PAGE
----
Several Black organizations were denied federal funding through a program designed to help such groups build capacity — after Employment and Social Development Canada told them their leadership was not sufficiently Black.
Velma Morgan, the chair of Operation Black Vote, said her group received an email from the department on Tuesday saying their application did not show "the organization is led and governed by people who self-identify as Black."
The department sent a second email the next day, saying their applications were not approved because it did not receive "the information required to move forward," she said.
"As if we're incompetent or foolish and we're going to believe the second email over the original email," Morgan said in an interview with The Canadian Press.
She said Operation Black Vote, a not-for-profit, multi-partisan organization that aims to get more Black people elected at all levels of government, is one of at least five Black organizations that were not approved for funding.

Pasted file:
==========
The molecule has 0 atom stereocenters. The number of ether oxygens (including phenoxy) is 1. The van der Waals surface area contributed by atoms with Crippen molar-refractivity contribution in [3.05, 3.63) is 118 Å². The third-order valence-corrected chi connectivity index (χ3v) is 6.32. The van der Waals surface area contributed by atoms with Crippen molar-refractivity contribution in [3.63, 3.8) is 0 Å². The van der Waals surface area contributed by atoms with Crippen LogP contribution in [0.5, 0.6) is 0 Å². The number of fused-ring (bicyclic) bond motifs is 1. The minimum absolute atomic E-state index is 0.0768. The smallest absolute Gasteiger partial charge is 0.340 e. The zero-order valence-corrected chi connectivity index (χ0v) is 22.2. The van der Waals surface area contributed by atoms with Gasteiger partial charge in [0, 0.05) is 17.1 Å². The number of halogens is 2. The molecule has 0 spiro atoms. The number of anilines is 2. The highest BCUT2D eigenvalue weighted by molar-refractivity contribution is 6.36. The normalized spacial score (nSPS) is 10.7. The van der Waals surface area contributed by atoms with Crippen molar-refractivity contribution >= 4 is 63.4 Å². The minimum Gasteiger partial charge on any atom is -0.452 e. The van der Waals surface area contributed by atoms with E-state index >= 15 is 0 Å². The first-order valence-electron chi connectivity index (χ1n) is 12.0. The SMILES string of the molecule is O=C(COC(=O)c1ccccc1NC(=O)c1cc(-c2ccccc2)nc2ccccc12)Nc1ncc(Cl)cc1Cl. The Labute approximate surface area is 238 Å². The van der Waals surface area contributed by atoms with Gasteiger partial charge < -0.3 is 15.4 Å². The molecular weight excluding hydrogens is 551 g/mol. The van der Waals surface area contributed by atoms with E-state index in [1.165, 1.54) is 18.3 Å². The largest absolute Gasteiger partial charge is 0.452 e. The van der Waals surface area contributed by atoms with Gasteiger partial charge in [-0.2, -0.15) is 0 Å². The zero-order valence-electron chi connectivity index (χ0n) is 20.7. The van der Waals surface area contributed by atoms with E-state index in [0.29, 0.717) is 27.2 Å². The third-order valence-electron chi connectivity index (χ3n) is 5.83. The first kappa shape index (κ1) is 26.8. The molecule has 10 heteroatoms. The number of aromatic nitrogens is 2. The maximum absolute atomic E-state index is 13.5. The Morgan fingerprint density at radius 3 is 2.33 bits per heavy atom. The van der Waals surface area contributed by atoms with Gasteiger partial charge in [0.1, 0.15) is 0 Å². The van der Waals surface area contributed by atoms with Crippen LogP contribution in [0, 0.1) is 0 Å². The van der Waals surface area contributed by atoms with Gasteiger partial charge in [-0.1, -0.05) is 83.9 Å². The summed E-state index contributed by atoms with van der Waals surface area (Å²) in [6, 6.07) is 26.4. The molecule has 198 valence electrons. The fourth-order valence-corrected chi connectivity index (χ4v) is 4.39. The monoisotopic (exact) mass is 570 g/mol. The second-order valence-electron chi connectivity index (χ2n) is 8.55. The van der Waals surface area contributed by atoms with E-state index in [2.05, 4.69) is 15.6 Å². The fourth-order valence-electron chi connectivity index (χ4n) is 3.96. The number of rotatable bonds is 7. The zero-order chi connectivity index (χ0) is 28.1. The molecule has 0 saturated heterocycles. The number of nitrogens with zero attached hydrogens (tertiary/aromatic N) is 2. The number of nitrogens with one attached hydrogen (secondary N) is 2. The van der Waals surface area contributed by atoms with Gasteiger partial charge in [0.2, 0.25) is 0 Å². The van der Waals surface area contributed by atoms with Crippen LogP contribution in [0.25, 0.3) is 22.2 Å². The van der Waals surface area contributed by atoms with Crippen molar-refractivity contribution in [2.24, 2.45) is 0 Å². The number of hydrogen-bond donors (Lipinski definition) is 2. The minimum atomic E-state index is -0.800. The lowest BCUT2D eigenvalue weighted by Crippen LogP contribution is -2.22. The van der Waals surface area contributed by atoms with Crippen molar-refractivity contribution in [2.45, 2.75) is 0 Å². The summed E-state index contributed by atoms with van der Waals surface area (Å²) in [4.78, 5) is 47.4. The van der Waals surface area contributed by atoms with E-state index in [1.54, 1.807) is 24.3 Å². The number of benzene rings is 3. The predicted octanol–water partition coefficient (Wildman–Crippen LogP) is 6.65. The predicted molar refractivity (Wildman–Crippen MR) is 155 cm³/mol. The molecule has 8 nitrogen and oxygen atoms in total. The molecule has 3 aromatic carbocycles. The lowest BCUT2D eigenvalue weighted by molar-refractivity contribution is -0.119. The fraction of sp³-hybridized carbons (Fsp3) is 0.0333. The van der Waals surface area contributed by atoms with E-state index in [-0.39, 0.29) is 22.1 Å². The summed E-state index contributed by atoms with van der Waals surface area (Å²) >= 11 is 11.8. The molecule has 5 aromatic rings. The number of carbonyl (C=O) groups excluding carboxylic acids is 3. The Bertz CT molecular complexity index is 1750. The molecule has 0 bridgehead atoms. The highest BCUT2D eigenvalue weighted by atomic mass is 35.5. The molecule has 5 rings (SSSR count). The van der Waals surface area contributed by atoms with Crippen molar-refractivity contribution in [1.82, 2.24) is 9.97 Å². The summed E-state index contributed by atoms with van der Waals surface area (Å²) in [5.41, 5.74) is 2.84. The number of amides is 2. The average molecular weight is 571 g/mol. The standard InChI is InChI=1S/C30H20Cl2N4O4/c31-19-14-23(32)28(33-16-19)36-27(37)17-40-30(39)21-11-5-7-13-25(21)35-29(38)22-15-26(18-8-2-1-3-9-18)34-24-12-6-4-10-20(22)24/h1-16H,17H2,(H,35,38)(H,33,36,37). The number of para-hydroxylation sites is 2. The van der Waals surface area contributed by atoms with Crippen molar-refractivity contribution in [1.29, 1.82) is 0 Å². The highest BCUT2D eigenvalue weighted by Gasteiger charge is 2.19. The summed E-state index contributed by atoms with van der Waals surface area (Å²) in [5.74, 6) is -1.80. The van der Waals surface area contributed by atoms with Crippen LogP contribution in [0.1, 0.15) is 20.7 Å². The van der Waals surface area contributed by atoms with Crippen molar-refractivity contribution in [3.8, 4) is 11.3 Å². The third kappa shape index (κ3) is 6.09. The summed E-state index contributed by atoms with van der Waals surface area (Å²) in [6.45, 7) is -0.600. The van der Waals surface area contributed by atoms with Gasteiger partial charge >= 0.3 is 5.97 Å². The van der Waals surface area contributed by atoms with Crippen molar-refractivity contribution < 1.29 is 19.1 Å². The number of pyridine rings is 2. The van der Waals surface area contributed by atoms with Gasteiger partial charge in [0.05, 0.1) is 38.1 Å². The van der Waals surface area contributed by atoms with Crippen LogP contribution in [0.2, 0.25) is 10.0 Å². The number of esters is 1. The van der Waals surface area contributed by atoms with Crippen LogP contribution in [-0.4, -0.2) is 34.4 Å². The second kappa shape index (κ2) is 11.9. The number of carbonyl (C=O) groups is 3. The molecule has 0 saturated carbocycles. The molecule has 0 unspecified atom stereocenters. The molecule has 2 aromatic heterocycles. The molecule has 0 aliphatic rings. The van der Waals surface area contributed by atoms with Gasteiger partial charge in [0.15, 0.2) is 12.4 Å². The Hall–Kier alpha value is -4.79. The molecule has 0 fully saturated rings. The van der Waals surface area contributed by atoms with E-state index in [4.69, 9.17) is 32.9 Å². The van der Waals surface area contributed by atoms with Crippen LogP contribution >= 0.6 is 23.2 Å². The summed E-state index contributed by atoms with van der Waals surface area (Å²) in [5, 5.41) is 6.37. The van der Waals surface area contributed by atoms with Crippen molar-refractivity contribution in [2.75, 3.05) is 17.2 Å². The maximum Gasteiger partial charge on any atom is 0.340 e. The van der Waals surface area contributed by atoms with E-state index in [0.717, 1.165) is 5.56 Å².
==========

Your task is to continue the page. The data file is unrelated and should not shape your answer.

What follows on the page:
Social Development Minister Ahmed Hussen said the initial letter his department sent to unsuccessful applicants was "completely unacceptable" and that he demanded a retraction as soon as he saw it.
In a thread on Twitter Thursday night, Hussen said he discussed with his department's officials how such a mistake could have happened and implemented measures to make sure it does not happen again.
Morgan said the Liberal government should hire more Black people to sit at every decision-making table.
"This is an example of what happens when we don't have representation," Morgan said.